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Preview: Bears Can’t Drift!?

If you go down to the woods today, you’d better know how to drive.

There’s a real kart-racing drought nowadays. With the indie-sphere bursting with quaint low-res throwbacks, a light-hearted gambol amidst a vibrant, pickup-strewn track is a dwindling notion, populated by little else than the odd Mario Kart. But alas, the karting trend lays nostalgic in many minds. During the screen-hooked Saturdays of my 1990’s childhood, I juggled a love affair with the Playstation One and the Nintendo 64, sparing momentary gawks at Mario Kart 64 and Looney Tunes Racing before propelling myself headlong into Crash Team Racing, my undeniable fave. As a kid I loved every second, and after recently acquainting myself with the woodsy tracks of Bears Can’t Drift!?, I’m proud to report that I haven’t changed a bit.

Developer: Strangely Named Studio
Publisher: Strangely Named Studio
Previewed on: PC
Also Available On: PS4, Xbox One
Release Date: Spring 2016 (PC); PS4 and Xbox One to follow

A review copy was provided by the developer.

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Sprung from the heart of Strangely Named Studio, a large part of Bears is rooted in the past – and that’s not a bad thing at all. Without so much as an introduction, Bears plonks you down into a quaint, Pixar-esque hub world reminiscent of the early Crash Bandicoot games, right down to the shadowy warp room that transports you across Bears’ three whimsical realms. Each world differs in difficulty level, carrying its own distinct theme. The Forest is generally the easiest, whilst the most intricate levels in the game come in the form of a dynamically-hued ancient samurai town, proffering spindly bridges across open, misty ravines. The Christmas-themed Snow worlds, meanwhile, are a challenging mix of the two.

Whilst Crash Team Racing did have a plotline, it always felt secondary to its racing elements – something that Bears appears to recognise from the beginning. You play as a bear, you race in a vibrantly-hued cart, and that’s as close to a storyline as you get. Whilst an initial narrative set-up to propel the player into this hub-world of grizzly motordom could lend some beneficial context at the start of the game, Bears directs its focus on game mechanics fluently – and because of that, races make for generally cohesive, tight and engaging experiences.

Each race is three laps long, supporting up to four players via four-way split screen. As with Mario Kart, races wouldn’t be the same without some dastardly means for sabotage; something Bears accommodates with its own amusingly woodsy pickups. There are explosive fish that can be cannoned towards opponents like aquatic Bullet-Bills, and bee-hives that cover unwary competitors with honey to inextricably slow them down. Pick up a lizard and you’ll be granted a temporary shield, whilst bird totems carry the kart-racer’s prerogative: the good old fashioned speed boost. Combat can get a little convoluted during solo races, as AI opponents tend to use their pickups all at once, but with the satisfying integration of the drift mechanic, this is something that feeds into the game’s challenge level more than anything else, and isn’t particularly bothersome.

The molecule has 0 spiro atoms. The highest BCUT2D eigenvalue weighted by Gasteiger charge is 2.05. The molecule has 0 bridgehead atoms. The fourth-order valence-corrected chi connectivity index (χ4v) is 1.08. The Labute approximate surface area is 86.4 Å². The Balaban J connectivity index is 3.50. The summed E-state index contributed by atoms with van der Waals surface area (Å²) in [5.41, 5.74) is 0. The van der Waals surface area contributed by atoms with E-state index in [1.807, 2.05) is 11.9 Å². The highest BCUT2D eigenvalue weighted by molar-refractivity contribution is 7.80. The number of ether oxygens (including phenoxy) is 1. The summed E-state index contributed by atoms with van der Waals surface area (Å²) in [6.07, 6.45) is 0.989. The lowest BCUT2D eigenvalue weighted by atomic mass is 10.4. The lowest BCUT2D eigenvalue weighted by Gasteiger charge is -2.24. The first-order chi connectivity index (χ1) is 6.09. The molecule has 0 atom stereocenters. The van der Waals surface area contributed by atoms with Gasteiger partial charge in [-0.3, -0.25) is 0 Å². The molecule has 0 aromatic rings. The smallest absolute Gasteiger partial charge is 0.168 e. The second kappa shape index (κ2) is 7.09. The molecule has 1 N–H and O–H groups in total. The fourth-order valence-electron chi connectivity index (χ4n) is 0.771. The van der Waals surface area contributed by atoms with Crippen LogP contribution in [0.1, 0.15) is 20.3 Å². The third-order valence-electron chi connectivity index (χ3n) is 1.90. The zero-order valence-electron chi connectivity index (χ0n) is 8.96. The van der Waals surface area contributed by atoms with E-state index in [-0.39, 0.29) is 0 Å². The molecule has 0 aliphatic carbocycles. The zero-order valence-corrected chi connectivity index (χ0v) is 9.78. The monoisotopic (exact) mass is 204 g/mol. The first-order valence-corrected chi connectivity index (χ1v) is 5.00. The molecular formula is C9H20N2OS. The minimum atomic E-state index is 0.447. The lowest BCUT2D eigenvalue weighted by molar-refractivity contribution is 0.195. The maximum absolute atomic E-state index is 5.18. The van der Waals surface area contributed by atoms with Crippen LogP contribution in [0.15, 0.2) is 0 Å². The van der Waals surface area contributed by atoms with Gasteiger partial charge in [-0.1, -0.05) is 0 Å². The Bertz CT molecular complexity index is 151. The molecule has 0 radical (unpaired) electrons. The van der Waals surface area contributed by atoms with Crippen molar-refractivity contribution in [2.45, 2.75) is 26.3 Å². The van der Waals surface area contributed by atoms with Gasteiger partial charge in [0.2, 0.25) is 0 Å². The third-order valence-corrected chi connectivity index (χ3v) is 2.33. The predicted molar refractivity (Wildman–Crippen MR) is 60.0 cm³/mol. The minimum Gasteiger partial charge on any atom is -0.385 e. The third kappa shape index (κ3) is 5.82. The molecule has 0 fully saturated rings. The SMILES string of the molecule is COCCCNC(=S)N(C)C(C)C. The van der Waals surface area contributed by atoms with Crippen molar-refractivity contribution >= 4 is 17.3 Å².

Front Bear

There’s also a hearty cast of woodland-dwelling racers to choose from, to bolster your vehicular antics. Snub-nosed grizzlies, skinless ‘skele-bears’ and a red-scarved Coca-Cola mascot lookalike all make their appearance in Bears – amongst an eccentric assortment of others. Given its titular theme, character selection might not be as diverse as it is in a Mario Kart or a Crash Team Racing, but it certainly doesn’t skimp on charm.

There’s a whiff of Diddy Kong Racing in there too. As with Diddy’s item balloons, pickups become more powerful by collecting more of the same item. Snatching four birds, for example, enables the player to launch a mortar-strike at the chump in first place – and during multiplayer matches, it’s really rather satisfying to zip past after curbing a particularly smug opponent. These instances allude to fond retro memories without allowing them to drive the experience, making Bears not only enjoyable to kart-classic enthusiasts, but potentially accessible to those merely looking to enjoy a racer in its own right.

Racing itself feels most akin to Crash Team Racing – with solo matches feeling a smidgeon tougher than those of the PS1 classic. AI traps seem to be set more intelligently, whilst the tracks’ tighter environments make overtaking marginally trickier. Whilst the inspiration is most certainly there, the heightened difficulty does well to prevent both tracks and races feeling like a re-hash; as a result, it’s much easier to enjoy Bears in its own right, without the nostalgic elements overriding its charm. And with twenty years between the PS1 and PS4 – that’s incredibly important.

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Another of Bears’ most delightful idiosyncrasies lies in its select few modes. In addition to the infinite-running Time Trial mode, there’s also Picnic Mode to contend with. Bears aren’t usually known for their mealtime etiquette, and as such the aim here is to consume as much food as possible to fill up a bar at the bottom of the screen. Players hurtle around the track, driving through hamper icons or gathering smaller morsels scattered about the track. First to fill the bar wins.